Saturday 8th December - It's a fair way home
The advertised leader was unavailable for the published, circular walk from Fairholmes to Alport Castles. The indomitable Martin Vincent, aided and abetted by the valiant Dianne Scolari, however, generously stepped into the breach and together they led us on a worthy alternative ramble from Fairholmes, via Derwent Moors, towards Moscar and back via Ashopton. Given that they had not had the time to do a reconnaissance and iron out any wrinkles, this was a demonstration that, if you trust your map, your judgment and your fellow walkers, the wonders of L’Oreal, Nivea or Hyaluronic Acid may not be needed. Martin and Dianne led with good humour, consideration, skill and the navigational assuredness of homing pigeons.
Although the weather forecast suggested that this was going to be a day best suited to ducks, ten of us defied the threat and bravely arrived along the banks of Ladybower Reservoir ready to rumble. As it happened, once we set off, while the winds continued to blow quite strongly, the skies turned from black to blue and suddenly the sun had got his hat on. Visibility was good and we enjoyed some breath-stealing, sunlit views. So it remained until our lunch stop, by which time the skies had darkened again and soon it was sandwiches in the rain at the picnic tables at the Ladybower Inn. The ‘cats and dogs’ eased slowly as we returned to our cars but drowned rat syndrome had affected us all.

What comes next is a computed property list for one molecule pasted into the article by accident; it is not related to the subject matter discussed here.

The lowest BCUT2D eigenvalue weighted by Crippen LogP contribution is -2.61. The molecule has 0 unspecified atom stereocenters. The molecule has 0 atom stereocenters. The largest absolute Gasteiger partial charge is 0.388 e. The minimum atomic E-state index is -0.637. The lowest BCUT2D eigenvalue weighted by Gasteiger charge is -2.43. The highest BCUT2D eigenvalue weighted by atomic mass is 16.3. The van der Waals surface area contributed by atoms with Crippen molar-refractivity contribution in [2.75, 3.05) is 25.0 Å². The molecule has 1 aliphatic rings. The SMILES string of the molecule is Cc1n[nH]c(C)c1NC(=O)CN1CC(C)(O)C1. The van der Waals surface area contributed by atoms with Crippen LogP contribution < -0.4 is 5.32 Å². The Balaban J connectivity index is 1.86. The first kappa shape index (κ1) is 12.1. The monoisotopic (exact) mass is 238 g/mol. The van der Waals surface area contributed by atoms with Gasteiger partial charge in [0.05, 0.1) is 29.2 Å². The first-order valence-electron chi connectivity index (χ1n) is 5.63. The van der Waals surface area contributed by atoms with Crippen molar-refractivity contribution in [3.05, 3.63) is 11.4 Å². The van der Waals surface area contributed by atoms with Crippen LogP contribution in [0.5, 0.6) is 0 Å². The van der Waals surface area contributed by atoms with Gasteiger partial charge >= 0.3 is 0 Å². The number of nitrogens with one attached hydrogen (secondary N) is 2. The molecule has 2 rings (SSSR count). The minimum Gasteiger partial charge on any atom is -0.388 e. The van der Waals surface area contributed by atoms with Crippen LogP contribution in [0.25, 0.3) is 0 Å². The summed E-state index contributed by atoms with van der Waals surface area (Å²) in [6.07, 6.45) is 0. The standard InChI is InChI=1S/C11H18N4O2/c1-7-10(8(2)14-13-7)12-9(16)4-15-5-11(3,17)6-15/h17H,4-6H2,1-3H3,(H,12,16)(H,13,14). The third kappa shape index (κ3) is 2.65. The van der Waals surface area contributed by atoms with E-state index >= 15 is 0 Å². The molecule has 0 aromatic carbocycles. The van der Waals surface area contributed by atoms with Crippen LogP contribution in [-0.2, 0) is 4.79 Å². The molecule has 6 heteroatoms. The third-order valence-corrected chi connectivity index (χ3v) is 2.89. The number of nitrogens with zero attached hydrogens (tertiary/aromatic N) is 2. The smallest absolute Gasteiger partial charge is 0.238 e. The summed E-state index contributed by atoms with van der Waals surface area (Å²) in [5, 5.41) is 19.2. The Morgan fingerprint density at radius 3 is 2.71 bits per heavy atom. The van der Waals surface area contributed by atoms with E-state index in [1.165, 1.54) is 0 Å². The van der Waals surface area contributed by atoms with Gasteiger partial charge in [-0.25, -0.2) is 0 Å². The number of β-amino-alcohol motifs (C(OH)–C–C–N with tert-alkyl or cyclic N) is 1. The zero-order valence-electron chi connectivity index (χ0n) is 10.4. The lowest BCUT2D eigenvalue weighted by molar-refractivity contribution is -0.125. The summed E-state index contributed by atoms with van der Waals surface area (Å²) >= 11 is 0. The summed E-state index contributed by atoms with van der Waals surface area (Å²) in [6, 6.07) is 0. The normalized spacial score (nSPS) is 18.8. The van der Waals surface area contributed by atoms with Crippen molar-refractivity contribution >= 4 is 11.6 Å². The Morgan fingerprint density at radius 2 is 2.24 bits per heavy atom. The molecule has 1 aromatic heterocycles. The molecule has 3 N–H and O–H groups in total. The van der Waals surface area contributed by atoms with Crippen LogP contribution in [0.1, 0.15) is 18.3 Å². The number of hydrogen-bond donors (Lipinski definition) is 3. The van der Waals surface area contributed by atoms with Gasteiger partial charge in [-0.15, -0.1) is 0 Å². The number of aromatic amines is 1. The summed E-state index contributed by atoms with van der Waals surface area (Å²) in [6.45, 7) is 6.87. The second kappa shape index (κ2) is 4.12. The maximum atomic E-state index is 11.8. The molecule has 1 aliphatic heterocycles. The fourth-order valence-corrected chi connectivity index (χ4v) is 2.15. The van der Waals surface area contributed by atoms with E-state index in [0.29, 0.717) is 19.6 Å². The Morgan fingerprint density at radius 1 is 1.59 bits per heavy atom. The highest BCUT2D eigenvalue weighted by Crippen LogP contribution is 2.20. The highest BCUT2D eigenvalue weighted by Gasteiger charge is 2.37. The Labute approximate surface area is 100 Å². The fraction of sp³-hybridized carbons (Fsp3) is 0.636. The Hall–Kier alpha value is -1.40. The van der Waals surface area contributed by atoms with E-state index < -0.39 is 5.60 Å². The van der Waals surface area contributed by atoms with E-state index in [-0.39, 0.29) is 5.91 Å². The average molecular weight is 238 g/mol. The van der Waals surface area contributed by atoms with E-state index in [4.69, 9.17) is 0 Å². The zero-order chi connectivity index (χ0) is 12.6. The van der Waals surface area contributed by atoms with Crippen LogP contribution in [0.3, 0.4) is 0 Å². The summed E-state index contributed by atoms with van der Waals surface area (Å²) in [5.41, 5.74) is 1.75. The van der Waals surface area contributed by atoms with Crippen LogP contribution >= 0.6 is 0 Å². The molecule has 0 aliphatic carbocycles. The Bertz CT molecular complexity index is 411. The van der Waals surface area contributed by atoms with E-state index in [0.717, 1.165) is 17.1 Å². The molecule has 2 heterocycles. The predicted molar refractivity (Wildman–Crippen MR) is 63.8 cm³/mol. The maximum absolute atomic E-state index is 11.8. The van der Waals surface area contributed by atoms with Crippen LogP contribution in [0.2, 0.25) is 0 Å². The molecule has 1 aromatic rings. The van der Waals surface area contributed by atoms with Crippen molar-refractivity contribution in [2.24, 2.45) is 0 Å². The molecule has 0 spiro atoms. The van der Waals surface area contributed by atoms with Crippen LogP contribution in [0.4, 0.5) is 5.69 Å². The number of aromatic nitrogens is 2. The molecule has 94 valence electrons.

Having taken advantage of the splendid facilities at Fairholmes Visitor Centre and walking past the ever impressive dam wall of the Derwent Reservoir, we headed along Derwent Lane in respectful search of the “lost village” of Derwent. The “lost village” was deliberately flooded between 1935 and 1943 to make way for Ladybower but it has been much in the news recently because very low water levels have permitted its re-emergence and thousands of tourists have visited the site. Sadly, among the visitors were some vandals and souvenir collectors. Stone was either thrown into the mud or taken away, and a few callers even scribbled their names or left messages on the exposed parts of the ruins. We found our quest and were soon pleased to uncover evidence of a church and what looked like a distant hump-back bridge. Then, just as we were congratulating ourselves on our Sherlockian deductive powers, a local befriended us and enlightened us with her knowledge and photographs on her mobile. She informed us that, owing to the autumnal rains, some of the village, including the remains of the former Derwent Hall, had again sunk under the rising water levels and our “hump back bridge” was, in fact, a former pump house. As Nebuchadnezzar could attest, “pride precedes a fall.”